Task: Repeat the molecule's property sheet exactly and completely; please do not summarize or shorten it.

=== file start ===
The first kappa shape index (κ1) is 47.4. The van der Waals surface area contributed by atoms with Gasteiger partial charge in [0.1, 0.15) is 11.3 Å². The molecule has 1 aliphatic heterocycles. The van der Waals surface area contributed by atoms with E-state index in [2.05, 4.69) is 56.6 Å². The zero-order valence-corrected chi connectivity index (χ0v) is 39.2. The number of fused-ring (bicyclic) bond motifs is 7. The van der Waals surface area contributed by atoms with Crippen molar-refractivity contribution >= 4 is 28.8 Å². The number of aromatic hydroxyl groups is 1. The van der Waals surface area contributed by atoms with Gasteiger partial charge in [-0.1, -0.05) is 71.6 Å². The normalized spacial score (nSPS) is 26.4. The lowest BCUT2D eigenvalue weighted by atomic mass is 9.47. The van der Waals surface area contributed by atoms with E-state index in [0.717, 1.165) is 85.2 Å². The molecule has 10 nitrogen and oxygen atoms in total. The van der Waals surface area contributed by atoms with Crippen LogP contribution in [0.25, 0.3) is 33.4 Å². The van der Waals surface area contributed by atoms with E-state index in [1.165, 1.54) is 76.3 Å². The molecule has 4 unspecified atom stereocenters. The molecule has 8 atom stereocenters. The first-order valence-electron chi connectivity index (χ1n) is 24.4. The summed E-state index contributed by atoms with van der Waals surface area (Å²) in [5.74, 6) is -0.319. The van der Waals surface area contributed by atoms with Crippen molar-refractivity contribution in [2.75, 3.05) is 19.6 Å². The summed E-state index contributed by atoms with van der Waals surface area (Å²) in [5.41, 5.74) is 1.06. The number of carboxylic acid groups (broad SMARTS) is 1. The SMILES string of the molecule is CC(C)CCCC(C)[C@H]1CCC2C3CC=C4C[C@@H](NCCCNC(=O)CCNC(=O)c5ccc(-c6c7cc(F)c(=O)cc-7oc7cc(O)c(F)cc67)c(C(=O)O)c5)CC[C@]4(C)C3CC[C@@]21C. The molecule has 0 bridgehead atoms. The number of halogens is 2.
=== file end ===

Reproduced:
The first kappa shape index (κ1) is 47.4. The van der Waals surface area contributed by atoms with Gasteiger partial charge in [0.1, 0.15) is 11.3 Å². The molecule has 1 aliphatic heterocycles. The van der Waals surface area contributed by atoms with E-state index in [2.05, 4.69) is 56.6 Å². The zero-order valence-corrected chi connectivity index (χ0v) is 39.2. The number of fused-ring (bicyclic) bond motifs is 7. The van der Waals surface area contributed by atoms with Crippen molar-refractivity contribution >= 4 is 28.8 Å². The number of aromatic hydroxyl groups is 1. The van der Waals surface area contributed by atoms with Gasteiger partial charge in [-0.1, -0.05) is 71.6 Å². The normalized spacial score (nSPS) is 26.4. The lowest BCUT2D eigenvalue weighted by atomic mass is 9.47. The van der Waals surface area contributed by atoms with E-state index in [0.717, 1.165) is 85.2 Å². The molecule has 10 nitrogen and oxygen atoms in total. The van der Waals surface area contributed by atoms with Crippen LogP contribution in [0.25, 0.3) is 33.4 Å². The van der Waals surface area contributed by atoms with E-state index in [1.165, 1.54) is 76.3 Å². The molecule has 4 unspecified atom stereocenters. The molecule has 8 atom stereocenters. The first-order valence-electron chi connectivity index (χ1n) is 24.4. The summed E-state index contributed by atoms with van der Waals surface area (Å²) in [5.74, 6) is -0.319. The van der Waals surface area contributed by atoms with Crippen molar-refractivity contribution in [2.75, 3.05) is 19.6 Å². The summed E-state index contributed by atoms with van der Waals surface area (Å²) in [5.41, 5.74) is 1.06. The number of carboxylic acid groups (broad SMARTS) is 1. The SMILES string of the molecule is CC(C)CCCC(C)[C@H]1CCC2C3CC=C4C[C@@H](NCCCNC(=O)CCNC(=O)c5ccc(-c6c7cc(F)c(=O)cc-7oc7cc(O)c(F)cc67)c(C(=O)O)c5)CC[C@]4(C)C3CC[C@@]21C. The molecule has 0 bridgehead atoms. The number of halogens is 2.